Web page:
Inflation Reduction Act of 2022: Business Energy Investment Tax Credit
The IRS is currently in the process of implementing the Inflation Reduction Act of 2022 (IRA), which addresses energy, tax and health policy. The IRA offers, among other incentives, tax credits to an array of organizations (e.g., businesses, nonprofits, educational institutions, and state, local, and tribal governments). For additional background on the IRA as it relates to the real estate industry, see Holland & Knight's previous blog post, "Inflation Reduction Act Offers a Variety of Green Building Tax Incentives," March 31, 2023.
Among the IRA tax credits is the Business Energy Investment Tax Credit (ITC). The ITC is a corporate tax credit available to the commercial, industrial, investor-owned utility, cooperative utilities and agricultural sectors. The eligible technologies include solar water heat, solar space heat, geothermal electric, solar thermal electric, solar thermal process heat, solar photovoltaics (PV), wind, geothermal heat pumps, municipal solid waste, combined heat and power, fuel cells using non-renewable fuels, tidal, geothermal direct use, fuel cells using renewable fuels, microturbines, offshore wind biogas, microgrid controllers, interconnection property and lithium-ion. Multiple bonus credits are available.
Eligible taxpayers may transfer all or a portion of their eligible tax credits to an unrelated taxpayer. Only one such transfer is permitted and must be reported to the IRS.
The base credit amount is between 6 percent and 30 percent, depending on the status of the project and certain labor factors.
Projects under 1 megawatt (MW) that began construction after 2021 and begin construction before 2025 are eligible to receive the full tax credit of 30 percent.
Projects that commence construction on or after Jan. 1, 2025, are eligible to receive a tax credit under the new Clean Electricity Investment Tax Credit (described below).
Projects of more than 1 MW that begin construction on or after Jan. 29, 2023, and no later than Jan. 1, 2025, will receive a base tax credit of 6 percent. Such projects, however, can qualify for the full 30 percent tax credit by ensuring that all laborers and mechanics involved in the construction of the project or the maintenance of the project for five years after project's completion are paid wages at rates not less than prevailing wages. A percentage of total labor hours must also be performed by qualified apprentices. That percentage increases over time to a maximum requirement of 15 percent from 2024 or after.
Projects that commence construction on or after Jan. 1, 2025, can receive a tax credit under the new Clean Electricity Investment Tax Credit, which is functionally similar to the ITC, but it is not technology-specific, applying instead to all generation facilities and energy storage systems that have an anticipated greenhouse gas (GHG) emissions rate of zero. The credit amount will begin the same as under the IRA but will be phased out as the U.S. meets GHG emission reduction targets.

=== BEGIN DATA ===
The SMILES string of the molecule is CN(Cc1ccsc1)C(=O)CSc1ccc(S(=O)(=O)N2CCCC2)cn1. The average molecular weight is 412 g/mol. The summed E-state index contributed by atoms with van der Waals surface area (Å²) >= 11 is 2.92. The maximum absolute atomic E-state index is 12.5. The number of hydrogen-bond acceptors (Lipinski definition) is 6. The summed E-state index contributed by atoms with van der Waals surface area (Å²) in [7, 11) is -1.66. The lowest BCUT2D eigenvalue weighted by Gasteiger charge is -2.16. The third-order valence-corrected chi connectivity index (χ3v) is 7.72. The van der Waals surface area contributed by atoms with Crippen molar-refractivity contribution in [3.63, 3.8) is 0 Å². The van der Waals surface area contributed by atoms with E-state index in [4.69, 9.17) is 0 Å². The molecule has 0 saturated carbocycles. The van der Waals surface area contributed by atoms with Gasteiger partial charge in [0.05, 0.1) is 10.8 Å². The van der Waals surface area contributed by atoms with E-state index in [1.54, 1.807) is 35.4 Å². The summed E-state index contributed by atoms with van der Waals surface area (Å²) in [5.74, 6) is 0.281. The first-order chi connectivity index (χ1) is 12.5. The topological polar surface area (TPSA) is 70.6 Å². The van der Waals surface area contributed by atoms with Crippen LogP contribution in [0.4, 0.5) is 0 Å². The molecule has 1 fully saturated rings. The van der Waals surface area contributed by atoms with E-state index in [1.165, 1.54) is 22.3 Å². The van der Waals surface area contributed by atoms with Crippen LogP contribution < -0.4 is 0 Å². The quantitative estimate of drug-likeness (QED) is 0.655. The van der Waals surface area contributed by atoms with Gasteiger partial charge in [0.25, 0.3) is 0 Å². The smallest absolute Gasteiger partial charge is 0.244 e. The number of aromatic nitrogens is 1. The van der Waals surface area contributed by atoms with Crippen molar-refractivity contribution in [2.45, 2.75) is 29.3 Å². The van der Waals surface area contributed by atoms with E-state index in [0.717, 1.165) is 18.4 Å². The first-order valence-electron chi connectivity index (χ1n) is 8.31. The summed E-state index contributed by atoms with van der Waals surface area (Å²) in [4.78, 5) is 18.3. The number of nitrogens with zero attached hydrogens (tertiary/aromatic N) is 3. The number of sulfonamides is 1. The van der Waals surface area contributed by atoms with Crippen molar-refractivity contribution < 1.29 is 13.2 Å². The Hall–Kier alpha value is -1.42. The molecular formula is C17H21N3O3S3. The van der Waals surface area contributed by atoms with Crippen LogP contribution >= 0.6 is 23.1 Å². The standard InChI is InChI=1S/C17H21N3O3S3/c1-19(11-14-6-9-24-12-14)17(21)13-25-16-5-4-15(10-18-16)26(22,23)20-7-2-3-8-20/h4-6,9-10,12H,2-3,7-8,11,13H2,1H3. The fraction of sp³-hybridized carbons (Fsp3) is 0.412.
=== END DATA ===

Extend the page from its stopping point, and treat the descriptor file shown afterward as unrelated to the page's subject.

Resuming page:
To be eligible for the Domestic Content Bonus, 100 percent of the steel or iron used for the project facility must be produced in the United States, and 40 percent of the manufactured products that are components of the facility must be produced in the United States. The Domestic Content Bonus increases the tax credit by 10 percent for projects under 1 MW and projects greater than 1 MW that meet the above described labor requirements. The Domestic Content Bonus increases the tax credit by 2 percent for larger products that do not meet the labor requirements.
To receive the Energy Community Bonus, a facility must be located in one of the following:
- a brownfield site
- a metropolitan or non-metropolitan statistical area that either
- has (or, at any time during the period beginning after Dec. 31, 2009, had) 0.17 percent or greater direct employment, or 25 percent or greater local tax revenues related to the extraction, processing, transport or storage of coal, oil or natural gas
- has an unemployment rate above the national average for the previous year
- a census tract or a census tract that is adjoining a census tract in which a coal mine has closed after 1999 or a coal-fired electric generating unit was retired after 2009
The Energy Community Bonus increases the tax credit by 10 percent for projects under 1 MW and projects larger than 1 MW that meet the labor requirements specified above. The Energy Community Bonus increases the tax credit by 2 percent for larger projects that do not meet the labor requirements.
Solar and wind facilities of less than 5 MW may be eligible for low-income bonuses. A project built in a low-income community (as defined by the New Markets Tax Credit) or on tribal land may be eligible for a 10 percent tax credit increase, and a project associated with a low-income residential building project or a low-income economic benefit project may be eligible a 20 percent tax credit increase.
More Blogs in This Series
Part 1 - Green Lending in Commercial Real Estate: Four Core Components of Green Loan Principles
Part 2 - Going Green in Commercial Real Estate: Aim for a Zero-Emissions Building Standard
Part 3 - Renovating Existing Commercial Real Estate Building to Become Green
Part 4 - Cities Are Going Green Through Sustainable Real Estate
Part 5 - An Introduction to Property Assessed Clean Energy Financing
Part 6 - Inflation Reduction Act Offers a Variety of Green Building Tax Incentives
Part 7 - Inflation Reduction Act of 2022: Business Energy Investment Tax Credit (You are currently reading Part 7)
Part 8 - Inflation Reduction Act of 2022: The Newly Added Renewable Electricity Production Tax Credit
Part 9 - Inflation Reduction Act of 2022: Prevailing Wage and Apprenticeship Provisions
Part 10 - Energy Star and LEED Certifications - What's the Difference?